Tuesday, February 24, 2015

Sunday Free / Fashion Magazines Racist?! Proof?!

I checked out the March 2015 Wall Street Journal Women's Magazine for Style and didn't read much. I knew fashion magazines and the industry were racist (racially unfair) but here are some numbers...

In a magazine of 171 pages, approximately 216 faces were displayed. Around 92% of those faces were 'white', not including east Asians. There were only 18 non-'white' faces, out of 216. That's less than ten percent.

Outside of race specific titles, I could have done this with any popular women's magazine, the findings would undoubtedly be similar.

Don't get me onto perfume adverts...

The first non-'white' face was seen after the reader is shown 16 'white' faces, which may be shockingly early.

At 7%, (14) the white skinned Asian faces made up 75% of the diversity, leaving 'black' faces present only 2% of the time, with 4 inclusions.

14 Asians (most eastern) and 4 'blacks'.... out of 216 faces??!!

Counting feet, there was around 46 white ones, which is more than 10 times the amount of black faces.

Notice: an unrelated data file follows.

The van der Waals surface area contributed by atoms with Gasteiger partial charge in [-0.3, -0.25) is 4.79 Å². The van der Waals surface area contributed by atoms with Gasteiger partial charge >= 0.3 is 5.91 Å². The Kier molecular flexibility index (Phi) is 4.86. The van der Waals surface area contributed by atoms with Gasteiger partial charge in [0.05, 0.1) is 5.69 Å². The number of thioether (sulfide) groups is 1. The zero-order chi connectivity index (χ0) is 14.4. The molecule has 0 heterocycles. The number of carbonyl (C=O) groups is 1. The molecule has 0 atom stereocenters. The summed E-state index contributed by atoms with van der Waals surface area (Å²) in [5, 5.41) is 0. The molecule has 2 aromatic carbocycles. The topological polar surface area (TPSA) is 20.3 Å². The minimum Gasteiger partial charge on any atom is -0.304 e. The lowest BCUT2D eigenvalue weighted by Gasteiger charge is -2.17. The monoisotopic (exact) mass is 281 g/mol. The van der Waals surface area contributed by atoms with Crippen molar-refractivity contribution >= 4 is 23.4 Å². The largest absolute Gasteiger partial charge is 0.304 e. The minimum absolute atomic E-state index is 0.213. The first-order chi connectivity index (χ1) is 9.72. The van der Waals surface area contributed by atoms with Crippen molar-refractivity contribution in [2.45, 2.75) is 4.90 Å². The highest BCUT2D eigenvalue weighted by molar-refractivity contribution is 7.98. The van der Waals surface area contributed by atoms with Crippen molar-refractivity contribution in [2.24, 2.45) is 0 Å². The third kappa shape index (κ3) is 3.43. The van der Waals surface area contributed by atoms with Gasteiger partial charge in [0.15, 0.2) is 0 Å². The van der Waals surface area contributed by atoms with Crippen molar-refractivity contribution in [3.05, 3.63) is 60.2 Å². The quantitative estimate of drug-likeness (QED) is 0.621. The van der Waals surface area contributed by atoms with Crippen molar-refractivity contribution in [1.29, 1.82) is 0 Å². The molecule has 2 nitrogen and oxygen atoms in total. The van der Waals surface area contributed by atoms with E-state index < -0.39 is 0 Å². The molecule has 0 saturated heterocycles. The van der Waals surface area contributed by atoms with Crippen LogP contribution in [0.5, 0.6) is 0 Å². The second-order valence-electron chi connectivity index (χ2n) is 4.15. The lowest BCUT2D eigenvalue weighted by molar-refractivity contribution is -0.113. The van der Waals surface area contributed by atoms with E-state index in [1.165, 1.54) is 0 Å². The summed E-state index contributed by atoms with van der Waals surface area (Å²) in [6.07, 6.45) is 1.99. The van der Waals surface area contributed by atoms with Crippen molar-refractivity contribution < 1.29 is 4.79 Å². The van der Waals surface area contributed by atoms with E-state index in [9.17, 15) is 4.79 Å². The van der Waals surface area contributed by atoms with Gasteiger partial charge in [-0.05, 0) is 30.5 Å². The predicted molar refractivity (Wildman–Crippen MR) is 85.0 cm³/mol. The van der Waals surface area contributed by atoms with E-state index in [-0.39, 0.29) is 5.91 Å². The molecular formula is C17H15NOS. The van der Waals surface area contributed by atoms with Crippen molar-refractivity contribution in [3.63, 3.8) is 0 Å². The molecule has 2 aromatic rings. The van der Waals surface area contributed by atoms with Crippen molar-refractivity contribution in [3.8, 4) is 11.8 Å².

There were 57 crusty white toes for each 'black' face... Really??

Disproportionate representation. It's all around us and in every top women's magazine. I see it all the time and that's why I have finally cleared my head on the topic.

What excuses could they have for this?..

Is the market readership 90% white? Nope..

Do 90% of the women in the diverse countries that these magazines serve identify as white? Nope, not even 70%..

Is 90% of the worlds financial and creative contributions to the global fashion industry white? Naa..

Are white women more beautiful than women of other races so they just deserve to be marketed as beautiful way more often? Obviously.... not.

Is it this way because 90% of the idiots who buy super-overpriced high-end and haute-couture fashion are white? Maaybe...

Why are most fashion and beauty magazines, without a specific racial focus, around 92% white?

Is it just racism that is itself indicative of more racism (racial unfairness) in the industry?

These are positions of beauty, each momentary owner contributing to the favour and admiration levels of their sort. The more you see something made to look unmistakeably good, the closer you will become to the acceptance and liking of it. This is how fantasies are made.

Pay me and I'll get the research data for other crappy magazines like Vogue, Marie Claire and Glamour.

You know the truth though, but will you be honest with yourself?...

No comments:

Post a Comment

If you disagree, Comment Here. If you don't, Comment Here